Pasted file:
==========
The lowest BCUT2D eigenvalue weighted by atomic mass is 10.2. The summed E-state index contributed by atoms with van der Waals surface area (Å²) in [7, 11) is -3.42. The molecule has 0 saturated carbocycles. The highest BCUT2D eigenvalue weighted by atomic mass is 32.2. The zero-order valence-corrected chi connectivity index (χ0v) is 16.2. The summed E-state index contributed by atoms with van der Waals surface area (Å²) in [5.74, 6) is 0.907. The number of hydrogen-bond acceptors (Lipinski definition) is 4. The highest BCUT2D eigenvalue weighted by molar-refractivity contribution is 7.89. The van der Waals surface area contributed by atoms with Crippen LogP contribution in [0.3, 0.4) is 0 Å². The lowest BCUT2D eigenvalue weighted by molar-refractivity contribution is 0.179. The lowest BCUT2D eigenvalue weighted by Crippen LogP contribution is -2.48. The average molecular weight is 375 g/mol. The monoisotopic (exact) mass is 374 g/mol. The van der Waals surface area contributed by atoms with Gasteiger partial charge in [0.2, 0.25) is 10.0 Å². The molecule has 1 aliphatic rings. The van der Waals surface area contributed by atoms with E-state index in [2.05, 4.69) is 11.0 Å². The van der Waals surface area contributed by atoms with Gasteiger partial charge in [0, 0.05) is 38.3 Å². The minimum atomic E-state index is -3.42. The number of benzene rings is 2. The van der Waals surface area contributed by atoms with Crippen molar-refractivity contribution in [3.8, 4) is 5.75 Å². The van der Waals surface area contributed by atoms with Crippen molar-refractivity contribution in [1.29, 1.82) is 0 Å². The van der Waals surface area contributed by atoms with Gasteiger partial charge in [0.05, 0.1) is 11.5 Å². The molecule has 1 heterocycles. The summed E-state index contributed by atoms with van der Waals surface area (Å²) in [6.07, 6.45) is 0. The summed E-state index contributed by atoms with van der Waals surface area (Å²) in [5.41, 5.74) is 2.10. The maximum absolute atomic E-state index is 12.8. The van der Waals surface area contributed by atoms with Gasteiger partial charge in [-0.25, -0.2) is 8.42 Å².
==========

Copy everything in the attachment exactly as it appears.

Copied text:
The lowest BCUT2D eigenvalue weighted by atomic mass is 10.2. The summed E-state index contributed by atoms with van der Waals surface area (Å²) in [7, 11) is -3.42. The molecule has 0 saturated carbocycles. The highest BCUT2D eigenvalue weighted by atomic mass is 32.2. The zero-order valence-corrected chi connectivity index (χ0v) is 16.2. The summed E-state index contributed by atoms with van der Waals surface area (Å²) in [5.74, 6) is 0.907. The number of hydrogen-bond acceptors (Lipinski definition) is 4. The highest BCUT2D eigenvalue weighted by molar-refractivity contribution is 7.89. The van der Waals surface area contributed by atoms with Crippen LogP contribution in [0.3, 0.4) is 0 Å². The lowest BCUT2D eigenvalue weighted by molar-refractivity contribution is 0.179. The lowest BCUT2D eigenvalue weighted by Crippen LogP contribution is -2.48. The average molecular weight is 375 g/mol. The monoisotopic (exact) mass is 374 g/mol. The van der Waals surface area contributed by atoms with Gasteiger partial charge in [0.2, 0.25) is 10.0 Å². The molecule has 1 aliphatic rings. The van der Waals surface area contributed by atoms with E-state index in [2.05, 4.69) is 11.0 Å². The van der Waals surface area contributed by atoms with Gasteiger partial charge in [0, 0.05) is 38.3 Å². The minimum atomic E-state index is -3.42. The number of benzene rings is 2. The van der Waals surface area contributed by atoms with Crippen molar-refractivity contribution in [3.8, 4) is 5.75 Å². The van der Waals surface area contributed by atoms with Crippen molar-refractivity contribution in [1.29, 1.82) is 0 Å². The van der Waals surface area contributed by atoms with Gasteiger partial charge in [0.05, 0.1) is 11.5 Å². The molecule has 1 heterocycles. The summed E-state index contributed by atoms with van der Waals surface area (Å²) in [6.07, 6.45) is 0. The summed E-state index contributed by atoms with van der Waals surface area (Å²) in [5.41, 5.74) is 2.10. The maximum absolute atomic E-state index is 12.8. The van der Waals surface area contributed by atoms with Gasteiger partial charge in [-0.25, -0.2) is 8.42 Å².